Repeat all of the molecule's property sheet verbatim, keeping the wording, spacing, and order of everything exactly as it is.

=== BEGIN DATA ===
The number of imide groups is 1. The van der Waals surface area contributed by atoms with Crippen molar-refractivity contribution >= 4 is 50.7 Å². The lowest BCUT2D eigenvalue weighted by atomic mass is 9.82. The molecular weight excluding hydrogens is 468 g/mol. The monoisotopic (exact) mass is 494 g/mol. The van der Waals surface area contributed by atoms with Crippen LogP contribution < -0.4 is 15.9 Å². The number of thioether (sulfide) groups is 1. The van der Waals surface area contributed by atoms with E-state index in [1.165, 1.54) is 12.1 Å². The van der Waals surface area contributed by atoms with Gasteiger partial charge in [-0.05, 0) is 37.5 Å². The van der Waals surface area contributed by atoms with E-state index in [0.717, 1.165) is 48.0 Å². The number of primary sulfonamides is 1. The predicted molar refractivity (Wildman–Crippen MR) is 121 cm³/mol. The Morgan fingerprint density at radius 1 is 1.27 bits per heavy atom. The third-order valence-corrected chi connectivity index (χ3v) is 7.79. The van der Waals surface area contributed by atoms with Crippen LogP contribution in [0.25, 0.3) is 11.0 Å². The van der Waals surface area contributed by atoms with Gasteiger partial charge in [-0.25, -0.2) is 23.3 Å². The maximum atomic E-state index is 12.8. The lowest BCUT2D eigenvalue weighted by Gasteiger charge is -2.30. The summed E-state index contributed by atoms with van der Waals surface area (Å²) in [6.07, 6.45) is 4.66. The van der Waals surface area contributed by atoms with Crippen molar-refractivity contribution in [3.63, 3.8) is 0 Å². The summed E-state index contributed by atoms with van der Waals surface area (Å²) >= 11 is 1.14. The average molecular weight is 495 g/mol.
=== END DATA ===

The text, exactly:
The number of imide groups is 1. The van der Waals surface area contributed by atoms with Crippen molar-refractivity contribution >= 4 is 50.7 Å². The lowest BCUT2D eigenvalue weighted by atomic mass is 9.82. The molecular weight excluding hydrogens is 468 g/mol. The monoisotopic (exact) mass is 494 g/mol. The van der Waals surface area contributed by atoms with Crippen LogP contribution < -0.4 is 15.9 Å². The number of thioether (sulfide) groups is 1. The van der Waals surface area contributed by atoms with E-state index in [1.165, 1.54) is 12.1 Å². The van der Waals surface area contributed by atoms with Gasteiger partial charge in [-0.05, 0) is 37.5 Å². The van der Waals surface area contributed by atoms with E-state index in [0.717, 1.165) is 48.0 Å². The number of primary sulfonamides is 1. The predicted molar refractivity (Wildman–Crippen MR) is 121 cm³/mol. The Morgan fingerprint density at radius 1 is 1.27 bits per heavy atom. The third-order valence-corrected chi connectivity index (χ3v) is 7.79. The van der Waals surface area contributed by atoms with Crippen LogP contribution in [0.25, 0.3) is 11.0 Å². The van der Waals surface area contributed by atoms with Gasteiger partial charge in [-0.25, -0.2) is 23.3 Å². The maximum atomic E-state index is 12.8. The lowest BCUT2D eigenvalue weighted by Gasteiger charge is -2.30. The summed E-state index contributed by atoms with van der Waals surface area (Å²) in [6.07, 6.45) is 4.66. The van der Waals surface area contributed by atoms with Crippen molar-refractivity contribution in [3.63, 3.8) is 0 Å². The summed E-state index contributed by atoms with van der Waals surface area (Å²) >= 11 is 1.14. The average molecular weight is 495 g/mol.